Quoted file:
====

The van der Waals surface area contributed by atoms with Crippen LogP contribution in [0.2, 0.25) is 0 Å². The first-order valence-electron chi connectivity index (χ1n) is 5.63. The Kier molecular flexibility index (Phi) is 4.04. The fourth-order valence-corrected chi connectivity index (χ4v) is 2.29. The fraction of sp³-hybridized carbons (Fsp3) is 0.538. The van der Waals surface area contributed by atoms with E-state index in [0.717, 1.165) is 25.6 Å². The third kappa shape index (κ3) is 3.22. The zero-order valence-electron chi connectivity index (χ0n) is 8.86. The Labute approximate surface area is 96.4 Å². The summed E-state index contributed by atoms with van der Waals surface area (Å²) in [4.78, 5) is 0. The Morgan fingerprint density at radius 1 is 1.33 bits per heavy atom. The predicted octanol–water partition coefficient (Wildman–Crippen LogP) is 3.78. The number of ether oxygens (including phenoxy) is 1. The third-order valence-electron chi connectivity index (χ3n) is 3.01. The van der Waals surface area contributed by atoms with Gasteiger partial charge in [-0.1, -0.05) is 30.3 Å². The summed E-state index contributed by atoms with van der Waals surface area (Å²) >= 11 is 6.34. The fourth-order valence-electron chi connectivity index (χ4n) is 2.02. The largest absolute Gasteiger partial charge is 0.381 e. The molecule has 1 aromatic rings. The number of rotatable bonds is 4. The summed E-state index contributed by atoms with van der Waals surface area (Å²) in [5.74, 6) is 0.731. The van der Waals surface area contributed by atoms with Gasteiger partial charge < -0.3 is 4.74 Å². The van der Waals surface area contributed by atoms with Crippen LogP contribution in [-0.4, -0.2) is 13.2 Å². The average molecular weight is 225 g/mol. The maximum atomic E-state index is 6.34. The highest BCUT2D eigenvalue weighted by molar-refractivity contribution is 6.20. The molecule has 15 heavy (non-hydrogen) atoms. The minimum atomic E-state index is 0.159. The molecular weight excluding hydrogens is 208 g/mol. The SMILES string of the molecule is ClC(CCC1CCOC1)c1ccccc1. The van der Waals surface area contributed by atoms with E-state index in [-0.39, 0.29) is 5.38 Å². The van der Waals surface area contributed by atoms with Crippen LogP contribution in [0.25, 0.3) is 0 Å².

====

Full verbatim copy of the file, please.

The van der Waals surface area contributed by atoms with Crippen LogP contribution in [0.2, 0.25) is 0 Å². The first-order valence-electron chi connectivity index (χ1n) is 5.63. The Kier molecular flexibility index (Phi) is 4.04. The fourth-order valence-corrected chi connectivity index (χ4v) is 2.29. The fraction of sp³-hybridized carbons (Fsp3) is 0.538. The van der Waals surface area contributed by atoms with E-state index in [0.717, 1.165) is 25.6 Å². The third kappa shape index (κ3) is 3.22. The zero-order valence-electron chi connectivity index (χ0n) is 8.86. The Labute approximate surface area is 96.4 Å². The summed E-state index contributed by atoms with van der Waals surface area (Å²) in [4.78, 5) is 0. The Morgan fingerprint density at radius 1 is 1.33 bits per heavy atom. The predicted octanol–water partition coefficient (Wildman–Crippen LogP) is 3.78. The number of ether oxygens (including phenoxy) is 1. The third-order valence-electron chi connectivity index (χ3n) is 3.01. The van der Waals surface area contributed by atoms with Gasteiger partial charge in [-0.1, -0.05) is 30.3 Å². The summed E-state index contributed by atoms with van der Waals surface area (Å²) >= 11 is 6.34. The fourth-order valence-electron chi connectivity index (χ4n) is 2.02. The largest absolute Gasteiger partial charge is 0.381 e. The molecule has 1 aromatic rings. The number of rotatable bonds is 4. The summed E-state index contributed by atoms with van der Waals surface area (Å²) in [5.74, 6) is 0.731. The van der Waals surface area contributed by atoms with Gasteiger partial charge < -0.3 is 4.74 Å². The van der Waals surface area contributed by atoms with Crippen LogP contribution in [-0.4, -0.2) is 13.2 Å². The average molecular weight is 225 g/mol. The maximum atomic E-state index is 6.34. The highest BCUT2D eigenvalue weighted by molar-refractivity contribution is 6.20. The molecule has 15 heavy (non-hydrogen) atoms. The minimum atomic E-state index is 0.159. The molecular weight excluding hydrogens is 208 g/mol. The SMILES string of the molecule is ClC(CCC1CCOC1)c1ccccc1. The van der Waals surface area contributed by atoms with E-state index in [-0.39, 0.29) is 5.38 Å². The van der Waals surface area contributed by atoms with Crippen LogP contribution in [0.25, 0.3) is 0 Å².